Auto sales trending up, experts still anxiousDate posted: 2/13/14 07:30:00 AM
If consumers are a door, company incentives are the key, according to Jared Rowe, president of Kelley Blue Book.
Rowe said U.S. automotive sales appear likely to top the 16.3 million mark in 2014, and the industry could even blow past the 16.8 million level if automakers rev up some of their incentives.
"Overall, we see a good healthy opportunity for growth this year, but it will be interesting to see what path we decide to take as an industry," Rowe said at the North American International Auto Show in Detroit, according to the Detroit Free Press.
Big gains, but experts still anxious about the future
Automotive sales have posted increases four years running, and sales figures are expected to rise again this year, possibly returning to a pace not seen since 2007.
Still, a growing worry for many in the auto industry is that automakers will slash some of the incentives that helped boost sales totals, making it less financially viable for U.S. consumers to purchase vehicles as the carmakers chase an increased market share.
"You could see some pressure on the quality of profits," Hans-Werner Kaas, a senior partner at McKinsey's automotive practice, told Reuters of the U.S. market.
Kaas is concerned that automakers will drop the pricing discipline they have grown with since the low point of the recession in 2009, which was when Chrysler and General Motors filed for bankruptcy protection.
If automakers offer fewer buying incentives in 2014, some potential buyers might be pushed from the market. Homeowners that can't afford to put a down payment on an automobile should consider a home equity line of credit. This type of credit asks a borrower to put their home down as collateral, and in turn, they will receive a line of credit that can be used for an automobile, home renovations or student loan repayment.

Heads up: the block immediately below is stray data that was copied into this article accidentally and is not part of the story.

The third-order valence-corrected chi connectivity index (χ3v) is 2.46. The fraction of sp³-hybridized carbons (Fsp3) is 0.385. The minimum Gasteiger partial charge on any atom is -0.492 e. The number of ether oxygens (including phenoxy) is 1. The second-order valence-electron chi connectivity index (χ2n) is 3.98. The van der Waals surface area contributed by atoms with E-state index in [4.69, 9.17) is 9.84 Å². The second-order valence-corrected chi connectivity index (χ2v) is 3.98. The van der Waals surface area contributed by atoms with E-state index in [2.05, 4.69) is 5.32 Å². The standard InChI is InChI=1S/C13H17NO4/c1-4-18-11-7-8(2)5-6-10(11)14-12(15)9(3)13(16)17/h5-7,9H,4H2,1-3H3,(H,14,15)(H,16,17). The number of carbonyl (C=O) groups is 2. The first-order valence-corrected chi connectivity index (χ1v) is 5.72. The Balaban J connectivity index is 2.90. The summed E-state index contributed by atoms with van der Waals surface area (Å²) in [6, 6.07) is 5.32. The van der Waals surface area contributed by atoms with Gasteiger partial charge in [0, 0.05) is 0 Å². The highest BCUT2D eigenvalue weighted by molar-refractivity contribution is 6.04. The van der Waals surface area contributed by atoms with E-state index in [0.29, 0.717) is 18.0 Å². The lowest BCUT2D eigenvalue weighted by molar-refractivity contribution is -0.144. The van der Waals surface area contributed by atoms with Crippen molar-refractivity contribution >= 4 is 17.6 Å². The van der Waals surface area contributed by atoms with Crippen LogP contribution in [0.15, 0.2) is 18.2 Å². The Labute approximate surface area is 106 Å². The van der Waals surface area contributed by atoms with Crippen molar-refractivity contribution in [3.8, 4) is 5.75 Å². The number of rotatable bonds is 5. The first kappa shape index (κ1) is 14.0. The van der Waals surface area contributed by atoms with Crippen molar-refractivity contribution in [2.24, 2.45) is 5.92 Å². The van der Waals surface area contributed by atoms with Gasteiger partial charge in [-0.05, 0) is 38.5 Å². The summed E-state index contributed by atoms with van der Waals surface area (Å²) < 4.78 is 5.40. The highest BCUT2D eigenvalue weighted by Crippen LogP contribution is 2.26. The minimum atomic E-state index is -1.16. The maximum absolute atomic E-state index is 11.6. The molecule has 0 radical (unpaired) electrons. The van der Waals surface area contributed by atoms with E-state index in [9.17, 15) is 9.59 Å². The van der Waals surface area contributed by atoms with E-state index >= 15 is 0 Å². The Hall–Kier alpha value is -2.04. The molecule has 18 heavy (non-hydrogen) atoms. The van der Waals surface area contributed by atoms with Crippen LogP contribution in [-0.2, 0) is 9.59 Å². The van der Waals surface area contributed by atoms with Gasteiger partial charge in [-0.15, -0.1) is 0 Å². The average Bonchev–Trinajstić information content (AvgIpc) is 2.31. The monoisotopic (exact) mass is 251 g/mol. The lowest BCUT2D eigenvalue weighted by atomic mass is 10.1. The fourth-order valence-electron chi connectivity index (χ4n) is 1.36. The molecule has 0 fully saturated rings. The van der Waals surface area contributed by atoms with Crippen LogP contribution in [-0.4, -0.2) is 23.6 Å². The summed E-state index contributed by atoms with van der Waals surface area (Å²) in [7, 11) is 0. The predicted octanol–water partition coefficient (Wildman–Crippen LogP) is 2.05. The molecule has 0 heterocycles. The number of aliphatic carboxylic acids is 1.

Market share and production
In the 10 years prior to the recession, the nation's automobile market averaged 16.7 million new-vehicle sales per year, according to Reuters.
While the 16.3 to 16.8 million sales prediction from Rowe sounds positive, and could be a 5.8 percent increase in sales, it would still be down from 7.6 percent growth in 2013.
"We're out of the restructuring phase and out of the riding the normal recovery growth and I think sometime at the end of 2014, or somewhere in 2015 — the growth from the 10-plus million cars in the U.S. to somewhere between 16 and 17 will be gone," Xavier Mosquet, Boston Consulting Group's senior partner and managing director, told Reuters.
Supply of cars in the U.S.
The existing supply of vehicles in the U.S. is currently four percent higher than it was in 2007, according to Kelley Blue Book.
Automotive sales, which have gained traction over the last several years since the burst of the housing bubble, have escalated at an average annual rate of 10 percent per year, according to the Free Press. That sales rate comes despite the increasing average purchase price for a car. The average price has gone from $29,572 in 2007 to $32,077 in 2013, according to Kelley Blue Book.
And U.S. automotive sales surged in nearly every category in 2013, according to Alec Gutierrez, a senior analyst with Kelley Blue Book.
A simple reason why more cars are selling now than a few years ago?
Gutierrez said new cars are simply much better now than they were just a few years ago. The Free Press pointed to the increase in average horsepower now installed in a new car or truck. Since 2007, average horsepower has swelled four percent to 237 horsepower.
- Winterizing your home and finances - 12/12/17
- Retirement plan options - 11/29/17
- Best time to buy a car: December - 11/29/17
- 6 sustainable ways to save during the holidays - 11/9/17
- Steps that can help prevent identity theft - 11/2/17